Lack of Population Diversity in Commonly Used Human Embryonic Stem-Cell Lines

University of Michigan, Ann Arbor, MI, Masaryk University, Brno, Czech Republic, Valencia University, Valencia, Spain, University of Michigan, Ann Arbor, MI, .
New England Journal of Medicine (Impact Factor: 54.42). 12/2009; 362(2):183-5. DOI: 10.1056/NEJMc0910371
Source: PubMed
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    ABSTRACT: The enormous potential of human embryonic stem cells is fueling continuous research aimed at establishment of new lines of these cells. Currently research groups from 24 countries have reported derivation of over 1000 human embryonic stem cell lines. Because of the controversy surrounding the derivation of these cells from human embryos it is important to clarify whether the existing hESC lines are sufficient for basic research and future therapeutic applications. Here we briefly review some of the most important arguments justifying the need for continuing derivation of human embryonic stem cell lines.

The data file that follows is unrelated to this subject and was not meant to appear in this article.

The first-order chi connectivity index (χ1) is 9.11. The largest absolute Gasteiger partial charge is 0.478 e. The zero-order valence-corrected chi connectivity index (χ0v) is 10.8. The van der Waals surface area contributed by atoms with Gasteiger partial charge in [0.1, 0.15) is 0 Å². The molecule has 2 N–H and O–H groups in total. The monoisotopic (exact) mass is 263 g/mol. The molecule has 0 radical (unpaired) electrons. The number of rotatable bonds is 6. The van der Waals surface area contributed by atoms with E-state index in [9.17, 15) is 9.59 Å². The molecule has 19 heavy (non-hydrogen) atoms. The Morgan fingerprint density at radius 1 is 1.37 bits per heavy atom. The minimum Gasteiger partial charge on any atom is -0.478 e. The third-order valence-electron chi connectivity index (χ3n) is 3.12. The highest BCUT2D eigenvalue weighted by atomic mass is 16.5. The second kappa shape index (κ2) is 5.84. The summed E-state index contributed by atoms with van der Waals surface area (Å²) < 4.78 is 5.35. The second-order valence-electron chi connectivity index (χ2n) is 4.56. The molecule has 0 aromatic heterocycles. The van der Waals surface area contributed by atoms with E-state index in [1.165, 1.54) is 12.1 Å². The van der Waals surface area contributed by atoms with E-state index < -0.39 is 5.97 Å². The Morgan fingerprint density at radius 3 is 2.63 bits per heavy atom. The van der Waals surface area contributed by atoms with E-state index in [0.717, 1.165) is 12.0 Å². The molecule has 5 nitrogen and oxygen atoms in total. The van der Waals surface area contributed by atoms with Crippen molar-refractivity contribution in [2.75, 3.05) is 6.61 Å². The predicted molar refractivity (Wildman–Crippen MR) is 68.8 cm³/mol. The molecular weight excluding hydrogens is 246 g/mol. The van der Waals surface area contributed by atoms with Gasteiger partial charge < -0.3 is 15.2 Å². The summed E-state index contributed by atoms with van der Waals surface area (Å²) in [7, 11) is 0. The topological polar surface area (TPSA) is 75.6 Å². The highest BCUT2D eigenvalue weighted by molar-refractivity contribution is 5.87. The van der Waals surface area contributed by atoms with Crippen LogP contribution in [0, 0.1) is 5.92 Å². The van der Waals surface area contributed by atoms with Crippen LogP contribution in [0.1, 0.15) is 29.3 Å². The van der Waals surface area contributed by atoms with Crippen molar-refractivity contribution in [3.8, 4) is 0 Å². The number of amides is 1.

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    ABSTRACT: Human stem cell research represents an exceptional opportunity for regenerative medicine and the surgical reconstruction of the craniomaxillofacial complex. The correct architecture and function of the vastly diverse tissues of this important anatomical region are critical for life supportive processes, the delivery of senses, social interaction and aesthetics. Craniomaxillofacial tissue loss is commonly associated with inflammatory responses of the surrounding tissue, significant scarring, disfigurement and psychological sequelae as an inevitable consequence. The in vitro production of fully functional cells for skin, muscle, cartilage, bone and neurovascular tissue formation from human stem cells, may one day provide novel materials for the reconstructive surgeon operating on patients with both hard and soft tissue deficit due to cancer, congenital disease or trauma. However the clinical translation of human stem cell technology, including the application of human pluripotent stem cells (hPSCs) in novel regenerative therapies, faces several hurdles which must be solved in order to permit safe and effective use in patients. The basic biology of hPSCs remains to be fully elucidated and concerns of tumourigenicity need to be addressed, prior to the development of cell transplantation treatments. Furthermore, functional comparison of in vitro generated tissue to their in vivo counterparts will be necessary for confirmation of maturity and suitability for application in reconstructive surgery. Here we provide an overview of human stem cells in disease modelling, drug screening and therapeutics, whilst also discussing the application of regenerative medicine for craniomaxillofacial tissue deficit and surgical reconstruction.
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